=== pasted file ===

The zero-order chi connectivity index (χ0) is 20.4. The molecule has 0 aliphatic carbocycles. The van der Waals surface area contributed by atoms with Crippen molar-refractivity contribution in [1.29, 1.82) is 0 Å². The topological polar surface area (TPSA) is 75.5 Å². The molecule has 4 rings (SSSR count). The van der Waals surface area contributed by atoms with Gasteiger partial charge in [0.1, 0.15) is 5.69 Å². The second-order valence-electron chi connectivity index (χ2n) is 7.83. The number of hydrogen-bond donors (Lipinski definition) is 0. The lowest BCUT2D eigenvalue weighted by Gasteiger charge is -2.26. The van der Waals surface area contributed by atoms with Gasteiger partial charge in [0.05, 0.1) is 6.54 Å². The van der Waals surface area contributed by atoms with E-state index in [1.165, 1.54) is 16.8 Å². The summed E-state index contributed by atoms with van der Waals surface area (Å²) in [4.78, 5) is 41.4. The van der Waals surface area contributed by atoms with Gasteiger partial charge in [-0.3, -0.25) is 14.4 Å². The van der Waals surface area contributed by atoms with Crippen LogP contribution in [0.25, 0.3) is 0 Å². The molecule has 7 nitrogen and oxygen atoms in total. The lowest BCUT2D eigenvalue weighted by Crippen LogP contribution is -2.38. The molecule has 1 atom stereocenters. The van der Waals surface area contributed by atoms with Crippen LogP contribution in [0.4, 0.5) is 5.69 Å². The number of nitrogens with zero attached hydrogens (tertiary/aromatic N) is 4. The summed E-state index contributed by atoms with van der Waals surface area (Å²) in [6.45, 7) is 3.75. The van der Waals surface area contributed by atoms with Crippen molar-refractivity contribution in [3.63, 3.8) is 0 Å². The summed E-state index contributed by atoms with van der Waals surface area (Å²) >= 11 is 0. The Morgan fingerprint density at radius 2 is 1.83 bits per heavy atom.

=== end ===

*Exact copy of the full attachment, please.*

The zero-order chi connectivity index (χ0) is 20.4. The molecule has 0 aliphatic carbocycles. The van der Waals surface area contributed by atoms with Crippen molar-refractivity contribution in [1.29, 1.82) is 0 Å². The topological polar surface area (TPSA) is 75.5 Å². The molecule has 4 rings (SSSR count). The van der Waals surface area contributed by atoms with Gasteiger partial charge in [0.1, 0.15) is 5.69 Å². The second-order valence-electron chi connectivity index (χ2n) is 7.83. The number of hydrogen-bond donors (Lipinski definition) is 0. The lowest BCUT2D eigenvalue weighted by Gasteiger charge is -2.26. The van der Waals surface area contributed by atoms with Gasteiger partial charge in [0.05, 0.1) is 6.54 Å². The van der Waals surface area contributed by atoms with E-state index in [1.165, 1.54) is 16.8 Å². The summed E-state index contributed by atoms with van der Waals surface area (Å²) in [4.78, 5) is 41.4. The van der Waals surface area contributed by atoms with Gasteiger partial charge in [-0.3, -0.25) is 14.4 Å². The van der Waals surface area contributed by atoms with Crippen LogP contribution in [0.25, 0.3) is 0 Å². The molecule has 7 nitrogen and oxygen atoms in total. The lowest BCUT2D eigenvalue weighted by Crippen LogP contribution is -2.38. The molecule has 1 atom stereocenters. The van der Waals surface area contributed by atoms with Crippen LogP contribution in [0.4, 0.5) is 5.69 Å². The number of nitrogens with zero attached hydrogens (tertiary/aromatic N) is 4. The summed E-state index contributed by atoms with van der Waals surface area (Å²) in [6.45, 7) is 3.75. The van der Waals surface area contributed by atoms with Crippen molar-refractivity contribution in [3.63, 3.8) is 0 Å². The summed E-state index contributed by atoms with van der Waals surface area (Å²) >= 11 is 0. The Morgan fingerprint density at radius 2 is 1.83 bits per heavy atom.